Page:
In some circles, especially among young people, the contribution of the Catholic Church to science and the arts is a well-kept secret.
Fr Andrew Pinsent of the Ian Ramsay Centre for Science and Religion, and Fr Marcus Holden from the Shrine of St Augustine in Ramsgate have done more than most to remedy this (e.g. through their talks and the booklet Lumen: The Catholic Gift to Civilisation) so it was good to see them on the series Catholic Enlightenment (EWTN) last Saturday.
In this episode, they were discussing the Church’s influence on everything from the development of alphabets, through Church and secular music, to the promotion of forgiveness.
It was too much content for a 30-minute show, and while there was much of interest I’d love to have seen more depth on the topics – the stuff of future programmes perhaps? More attention to visuals and music would have helped too as it was largely talking heads.
As it promotes the Word, it’s no wonder the Church was influential in the early development of English literature, linked here to the bringing of the scriptures to England by the early monks. The broad sweep of the discussion ranged from Chaucer to Tolkien, and of course Shakespeare figured large – the Bard was shaped by the Catholic world and his imaginative vision was Catholic. In terms of contribution to music the discussion varied from the ever popular Gregorian Chant to complex choral works of Mozart and Beethoven. Tribute was paid to how Protestantism brought congregational singing to “great beauty”.
The Church’s contribution to the promotion of forgiveness was highlighted. It was suggested that we underestimate the transformative power of the Lord’s Prayer, with its strong forgiveness motif. The Church’s need for forgiveness wasn’t ignored, with Fr Holden pointing out that wrongs done in the name of the Church had ‘a disproportionately bad effect’.
Another well-kept secret, this time on Netflix, and also featuring enthusiasm for the Lord’s Prayer is the drama Anne With an E, a modern take on the children’s classic Anne of Green Gables. I finally got to finish the series and it’s a real treat to watch, featuring a lively young orphan girl who brightens up the lives of an aging brother and sister on a farm in Prince Edward Island off Nova Scotia.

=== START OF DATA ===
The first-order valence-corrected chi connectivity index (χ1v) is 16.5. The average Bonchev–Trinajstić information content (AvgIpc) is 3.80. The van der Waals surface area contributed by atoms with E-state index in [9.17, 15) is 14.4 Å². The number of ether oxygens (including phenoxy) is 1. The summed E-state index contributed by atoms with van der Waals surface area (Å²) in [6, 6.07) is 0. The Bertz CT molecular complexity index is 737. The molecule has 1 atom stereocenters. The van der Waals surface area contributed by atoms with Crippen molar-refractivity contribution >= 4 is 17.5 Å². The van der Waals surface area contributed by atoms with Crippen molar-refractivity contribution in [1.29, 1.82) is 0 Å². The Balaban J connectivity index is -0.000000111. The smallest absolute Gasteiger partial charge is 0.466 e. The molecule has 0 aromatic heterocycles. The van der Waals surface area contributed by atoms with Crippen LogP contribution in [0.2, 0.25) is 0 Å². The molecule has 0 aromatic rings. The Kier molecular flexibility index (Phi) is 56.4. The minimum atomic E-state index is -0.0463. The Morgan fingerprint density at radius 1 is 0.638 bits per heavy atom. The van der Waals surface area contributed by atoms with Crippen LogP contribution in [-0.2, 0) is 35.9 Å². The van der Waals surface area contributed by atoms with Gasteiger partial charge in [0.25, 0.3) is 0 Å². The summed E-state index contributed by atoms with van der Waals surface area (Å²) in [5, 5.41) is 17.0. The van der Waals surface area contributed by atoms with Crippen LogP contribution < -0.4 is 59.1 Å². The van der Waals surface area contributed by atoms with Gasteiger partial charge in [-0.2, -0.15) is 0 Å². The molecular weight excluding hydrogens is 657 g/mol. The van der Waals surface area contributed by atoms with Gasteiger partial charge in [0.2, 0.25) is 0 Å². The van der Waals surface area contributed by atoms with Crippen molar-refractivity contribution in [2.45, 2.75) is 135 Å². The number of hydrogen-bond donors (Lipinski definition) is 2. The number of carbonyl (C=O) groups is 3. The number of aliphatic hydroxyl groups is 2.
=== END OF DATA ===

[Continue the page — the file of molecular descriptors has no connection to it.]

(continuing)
It’s a warm, optimistic show, confident in human dignity and decency, all heart but with no little pain as well.
Amybeth McNulty is outstanding in the title role – the girl who has seen tough times and many disappointments, but still maintains an optimistic and imaginative outlook. She has an impressive sense of wonder and when introduced to prayer, especially the Our Father, she takes to it with enthusiasm.
The show is positive to religious faith though there are elements that were hardly in the original novel – for example a hint, with approval, of a long term same-sex relationship involving two elderly ladies, one of whom becomes a role model for Anne, and some fairly frank sexual talk among Anne and her friends. In a way it’s a timely programme for adults, challenging them to reflect on how they treat children.
Still on the treatment of children, Moncrieff (Newstalk, Tuesday of last week) featured an interview with Donegal politician Tim Jackson, in the news for a hunger strike outside Dáil Éireann to persuade the members of the Oireachtas Committee on the Eighth Amendment to view an abortion video. One would have thought they would do that anyway, but it’s amazing how little people know or find out what an abortion actually is, even when discussing or voting on it.
Hunger strikes are a questionable strategy from a pro-life point of view but Jackson gave an excellent interview – moderate, articulate and clear headed. Moncrieff asked him some hard questions, even suggesting this was a stunt, but Jackson remained calm throughout.
I have no problem with the hard questions, but would just love, in fairness, to have some similarly robust questioning of pro-choice guests. Unfortunately it’s more like cheerleading when they’re on.
Text response was mostly negative (30-3), but Moncrieff said this was the way they came in. Many defied logic – it’s a woman-only issue (duh … fathers?), if you don’t agree with abortion don’t have one (tell that to the baby), a man shouldn’t be having such a say in relation to a woman’s body (what about the baby’s body?). Essential listening!
Pick of the week
CONVERSATIONS THE WORLD OVER
EWTN, Tuesday, October 3, 5.30pm
Raymond Arroyo’s conversation with scholar Clare Asquith, on hidden codes and beliefs in Shakespeare.
Unreported World: Ireland’s Big Decision
Channel 4, Friday, October 6, 7.30pm
Meeting women and families on both sides of Ireland’s current abortion debate.
The Leap of Faith
RTĖ Radio 1, Friday, October 6, 10.02pm
New season of the topical religious affairs show, with Michael Comyn.